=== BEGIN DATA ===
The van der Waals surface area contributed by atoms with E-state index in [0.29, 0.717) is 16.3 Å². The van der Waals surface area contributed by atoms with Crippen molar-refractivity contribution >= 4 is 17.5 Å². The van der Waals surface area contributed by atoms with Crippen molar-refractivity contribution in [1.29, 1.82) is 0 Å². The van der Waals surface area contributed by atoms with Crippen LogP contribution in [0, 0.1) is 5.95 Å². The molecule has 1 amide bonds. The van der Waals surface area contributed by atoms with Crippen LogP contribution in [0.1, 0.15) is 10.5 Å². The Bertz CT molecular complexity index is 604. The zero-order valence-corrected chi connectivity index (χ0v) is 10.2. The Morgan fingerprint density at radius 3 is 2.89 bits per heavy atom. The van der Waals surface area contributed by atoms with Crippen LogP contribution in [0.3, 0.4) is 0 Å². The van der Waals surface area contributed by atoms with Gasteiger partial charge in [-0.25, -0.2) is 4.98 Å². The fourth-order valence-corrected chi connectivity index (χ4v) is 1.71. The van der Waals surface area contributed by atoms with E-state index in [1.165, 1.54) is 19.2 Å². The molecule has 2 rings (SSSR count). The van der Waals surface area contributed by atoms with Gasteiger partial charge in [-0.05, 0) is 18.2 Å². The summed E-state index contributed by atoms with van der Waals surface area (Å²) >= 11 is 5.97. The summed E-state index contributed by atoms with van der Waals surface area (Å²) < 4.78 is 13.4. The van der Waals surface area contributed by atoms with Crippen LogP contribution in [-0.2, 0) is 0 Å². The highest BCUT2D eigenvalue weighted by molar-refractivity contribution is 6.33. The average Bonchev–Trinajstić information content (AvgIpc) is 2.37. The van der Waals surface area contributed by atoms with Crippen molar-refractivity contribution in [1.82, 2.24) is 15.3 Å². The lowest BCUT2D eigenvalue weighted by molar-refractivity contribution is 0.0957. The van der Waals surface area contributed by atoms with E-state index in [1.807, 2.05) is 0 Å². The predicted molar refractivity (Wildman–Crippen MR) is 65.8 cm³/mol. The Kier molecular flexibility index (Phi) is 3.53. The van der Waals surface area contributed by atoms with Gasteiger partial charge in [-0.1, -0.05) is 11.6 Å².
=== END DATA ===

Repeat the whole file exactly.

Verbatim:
The van der Waals surface area contributed by atoms with E-state index in [0.29, 0.717) is 16.3 Å². The van der Waals surface area contributed by atoms with Crippen molar-refractivity contribution >= 4 is 17.5 Å². The van der Waals surface area contributed by atoms with Crippen molar-refractivity contribution in [1.29, 1.82) is 0 Å². The van der Waals surface area contributed by atoms with Crippen LogP contribution in [0, 0.1) is 5.95 Å². The molecule has 1 amide bonds. The van der Waals surface area contributed by atoms with Crippen LogP contribution in [0.1, 0.15) is 10.5 Å². The Bertz CT molecular complexity index is 604. The zero-order valence-corrected chi connectivity index (χ0v) is 10.2. The Morgan fingerprint density at radius 3 is 2.89 bits per heavy atom. The van der Waals surface area contributed by atoms with Crippen LogP contribution in [0.3, 0.4) is 0 Å². The van der Waals surface area contributed by atoms with Gasteiger partial charge in [-0.25, -0.2) is 4.98 Å². The fourth-order valence-corrected chi connectivity index (χ4v) is 1.71. The van der Waals surface area contributed by atoms with E-state index in [1.165, 1.54) is 19.2 Å². The molecule has 2 rings (SSSR count). The van der Waals surface area contributed by atoms with Gasteiger partial charge in [-0.05, 0) is 18.2 Å². The summed E-state index contributed by atoms with van der Waals surface area (Å²) >= 11 is 5.97. The summed E-state index contributed by atoms with van der Waals surface area (Å²) < 4.78 is 13.4. The van der Waals surface area contributed by atoms with Crippen LogP contribution in [-0.2, 0) is 0 Å². The highest BCUT2D eigenvalue weighted by molar-refractivity contribution is 6.33. The average Bonchev–Trinajstić information content (AvgIpc) is 2.37. The van der Waals surface area contributed by atoms with Crippen molar-refractivity contribution in [1.82, 2.24) is 15.3 Å². The lowest BCUT2D eigenvalue weighted by molar-refractivity contribution is 0.0957. The van der Waals surface area contributed by atoms with E-state index in [1.807, 2.05) is 0 Å². The predicted molar refractivity (Wildman–Crippen MR) is 65.8 cm³/mol. The Kier molecular flexibility index (Phi) is 3.53. The van der Waals surface area contributed by atoms with Gasteiger partial charge in [-0.1, -0.05) is 11.6 Å².